(a) Lineal relatives, for example parents or brothers and sisters, are identified terminologically with collateral relatives of the same generation, that is, uncles or cousins respectively. Thus, in the language of the Fox Indians of Iowa, no*hsA designates father as well as father’s brother.
(b) However, this principle of classification, which is frequent in other systems too, is broken through in a very peculiar manner in the case of the cross relatives, i.e., of mother’s brother, father’s sister and their descendants, and that in different subtypes of the Omaha system to a greater or lesser extent. In those parts of the system identical terms are used for members of different generations. A common feature of almost all Omaha systems is the terminological identification of mother’s brother, mother’s brother’s son, and mother’s brother’s son’s son (see Table 2, right side). For example, in Fox (subtype Omaha I) all these kinsmen are called nehcihsähA. In a further subtype of the Omaha system, the Omaha III variant, mother’s father is included in that identification too; thus in Shona (from Zimbabwe) for all four kin types the same term, sekuru, is used.
On the other side of the system (Table 2, left side), identifications of a similar kind are found, too: sister’s son, father’s sister’s son, and father’s father’s sister’s son are all called nenegwa•hA in Fox; in Shona, daughter’s son is included as well, and these four kin types are all designated by mu zukuru.
Relevance of an Omaha system
Why this is traditionally considered important has to do with an ancestral link to patrilineages. From Omaha Terminologies: Global Distribution Patterns and How They May Have Come About, by Günther Schlee (2017), relative to similar rules among pastoralists:
Consideration of both Kyrgyz and Rendille kinship terminologies makes it clear that the distinction between kinds of cross-cousins (MBC and FZC) is closely connected to the marriage system. In fact, it is a distinction between those who have given women in marriage to ego’s patrilineage, and those to whom ego’s lineage have given women. In Omaha and also in Crow systems, as in kinship systems with prescriptive matrilateral cross-cousin marriage, generally, these two categories must be kept distinct. However, in Omaha and Crow systems, unlike in systems with matrilateral cross-cousin marriage, the designation of wife-givers and wife-takers rotates among several allied clans or lineages from one generation to the next.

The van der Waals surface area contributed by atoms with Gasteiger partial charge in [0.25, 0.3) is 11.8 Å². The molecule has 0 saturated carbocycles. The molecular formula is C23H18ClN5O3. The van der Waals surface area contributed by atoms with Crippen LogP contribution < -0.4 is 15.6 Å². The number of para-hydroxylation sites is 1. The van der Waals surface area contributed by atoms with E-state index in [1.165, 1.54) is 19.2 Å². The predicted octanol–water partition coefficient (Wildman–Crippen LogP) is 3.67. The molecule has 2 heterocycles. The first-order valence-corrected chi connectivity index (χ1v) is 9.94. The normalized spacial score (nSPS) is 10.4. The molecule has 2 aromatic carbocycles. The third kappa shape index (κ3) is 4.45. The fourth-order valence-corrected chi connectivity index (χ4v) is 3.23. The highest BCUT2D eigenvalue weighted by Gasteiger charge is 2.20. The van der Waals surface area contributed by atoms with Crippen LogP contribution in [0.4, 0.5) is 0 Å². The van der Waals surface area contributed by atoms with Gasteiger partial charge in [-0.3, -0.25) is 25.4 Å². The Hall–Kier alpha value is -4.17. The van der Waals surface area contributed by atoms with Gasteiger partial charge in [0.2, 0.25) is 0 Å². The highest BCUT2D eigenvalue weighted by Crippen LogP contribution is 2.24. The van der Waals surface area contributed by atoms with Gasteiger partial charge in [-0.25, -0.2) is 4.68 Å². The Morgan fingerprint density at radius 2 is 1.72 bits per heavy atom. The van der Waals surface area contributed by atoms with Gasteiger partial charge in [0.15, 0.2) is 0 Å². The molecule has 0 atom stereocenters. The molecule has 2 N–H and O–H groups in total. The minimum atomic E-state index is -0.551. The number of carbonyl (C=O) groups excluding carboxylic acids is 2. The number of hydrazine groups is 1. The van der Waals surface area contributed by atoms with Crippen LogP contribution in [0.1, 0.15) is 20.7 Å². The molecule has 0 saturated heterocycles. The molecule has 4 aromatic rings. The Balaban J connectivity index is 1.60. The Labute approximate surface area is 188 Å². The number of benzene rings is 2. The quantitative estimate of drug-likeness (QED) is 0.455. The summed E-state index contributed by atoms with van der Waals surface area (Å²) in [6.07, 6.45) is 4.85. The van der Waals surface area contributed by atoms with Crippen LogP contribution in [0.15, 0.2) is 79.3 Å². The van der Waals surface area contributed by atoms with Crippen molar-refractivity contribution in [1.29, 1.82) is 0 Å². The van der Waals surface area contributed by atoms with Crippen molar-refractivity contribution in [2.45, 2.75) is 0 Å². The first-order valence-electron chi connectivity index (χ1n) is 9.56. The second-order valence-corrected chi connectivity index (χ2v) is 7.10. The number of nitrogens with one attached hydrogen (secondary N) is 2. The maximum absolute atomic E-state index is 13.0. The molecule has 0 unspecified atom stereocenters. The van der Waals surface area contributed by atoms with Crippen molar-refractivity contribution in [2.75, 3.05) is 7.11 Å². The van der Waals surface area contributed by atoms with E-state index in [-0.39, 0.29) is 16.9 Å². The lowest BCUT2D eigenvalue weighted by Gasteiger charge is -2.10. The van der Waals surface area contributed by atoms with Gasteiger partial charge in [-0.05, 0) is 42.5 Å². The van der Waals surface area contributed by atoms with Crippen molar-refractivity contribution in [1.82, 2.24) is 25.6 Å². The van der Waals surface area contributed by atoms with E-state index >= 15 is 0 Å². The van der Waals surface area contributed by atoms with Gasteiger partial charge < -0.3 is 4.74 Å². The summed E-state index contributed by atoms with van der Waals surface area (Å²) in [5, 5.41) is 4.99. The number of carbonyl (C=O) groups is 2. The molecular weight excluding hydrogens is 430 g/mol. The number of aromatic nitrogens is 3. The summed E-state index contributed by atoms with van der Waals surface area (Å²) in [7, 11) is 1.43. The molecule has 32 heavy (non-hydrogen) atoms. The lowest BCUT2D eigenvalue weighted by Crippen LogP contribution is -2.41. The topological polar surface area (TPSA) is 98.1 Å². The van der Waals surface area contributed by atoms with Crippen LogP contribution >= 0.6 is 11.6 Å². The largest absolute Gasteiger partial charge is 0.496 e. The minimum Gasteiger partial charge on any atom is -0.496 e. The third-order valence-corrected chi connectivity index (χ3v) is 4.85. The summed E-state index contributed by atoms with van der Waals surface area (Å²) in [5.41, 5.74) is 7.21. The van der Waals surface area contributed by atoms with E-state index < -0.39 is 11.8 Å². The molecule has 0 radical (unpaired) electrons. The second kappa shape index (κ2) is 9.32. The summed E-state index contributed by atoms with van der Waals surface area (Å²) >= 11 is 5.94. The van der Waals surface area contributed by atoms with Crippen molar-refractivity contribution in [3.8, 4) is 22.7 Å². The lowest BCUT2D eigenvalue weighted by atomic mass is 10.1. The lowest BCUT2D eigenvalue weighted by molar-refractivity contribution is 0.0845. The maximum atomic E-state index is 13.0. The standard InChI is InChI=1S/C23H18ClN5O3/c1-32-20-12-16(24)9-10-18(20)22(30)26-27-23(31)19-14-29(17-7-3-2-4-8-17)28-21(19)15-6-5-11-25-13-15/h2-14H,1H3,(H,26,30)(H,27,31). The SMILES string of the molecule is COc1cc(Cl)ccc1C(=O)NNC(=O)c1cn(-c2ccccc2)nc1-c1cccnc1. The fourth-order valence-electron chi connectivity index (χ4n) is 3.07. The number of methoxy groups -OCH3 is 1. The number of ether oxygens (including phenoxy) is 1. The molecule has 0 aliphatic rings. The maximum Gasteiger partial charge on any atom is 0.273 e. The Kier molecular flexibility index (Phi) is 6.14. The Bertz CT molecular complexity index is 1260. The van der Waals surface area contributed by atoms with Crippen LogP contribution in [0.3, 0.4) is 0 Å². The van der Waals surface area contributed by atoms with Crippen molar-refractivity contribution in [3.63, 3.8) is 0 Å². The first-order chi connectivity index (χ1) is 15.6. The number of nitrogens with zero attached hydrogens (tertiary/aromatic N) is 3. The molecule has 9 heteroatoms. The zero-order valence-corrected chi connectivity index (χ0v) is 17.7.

To appreciate this fully, we must leave the ego-centered-kindred perspective expressed by genealogical diagrams and regard the matter in terms of groups. Ego is not allowed to marry a bride from in his own clan, nor one from the clan of his mother or the one of his father’s mother. Marriage with a girl who originates from ego’s FFM’s clan or lineage, a classificatory FFMBSSD (Figure 3), is, however, not only allowed but also preferred, especially in the case of first-born sons, who are those who matter ritually.
Our diagram (Figure 4) depicts the overlapping loops that result if this rule is put into practice. It depicts the marriages of members of one patriline, namely, A (ego’s clan). Of course, recurring marriages between men from A and their classificatory FFMBSSD does not require a brother–sister link in the third ascending generation, as the rule is not about marrying a FFMBSSD in the strict sense but, simply, a girl from the FFM’s patrilineage. A FFMFFBSSSSD or a FFMFFFBSSSSSD, to cite only two of many possible examples, would do just as well. Also the number of generations up to the “sibling” link does not need to be the same as that down again. A FFMFFBSSSD would also do, if of approximately the right age. The rule is simply to marry a girl from the FFM’s people.
Even allowing for these variations, however, this diagram is still an oversimplification of what actually happens. If we were to include the marriages of all male members of B, C, and D, we would get many more such overlapping loops, and, if we drew them all, the resulting image would look like spaghetti. Furthermore, among the Rendille, a given patriline can intermarry with more than three other clans, and the different patrilines of a clan, with their different histories of intermarriage, have such relationships with almost all other Rendille clans. One of the best attempts at capturing this complexity on paper can be found in Adam Kuper’s (1982) representation of the nearly identical Tsonga system.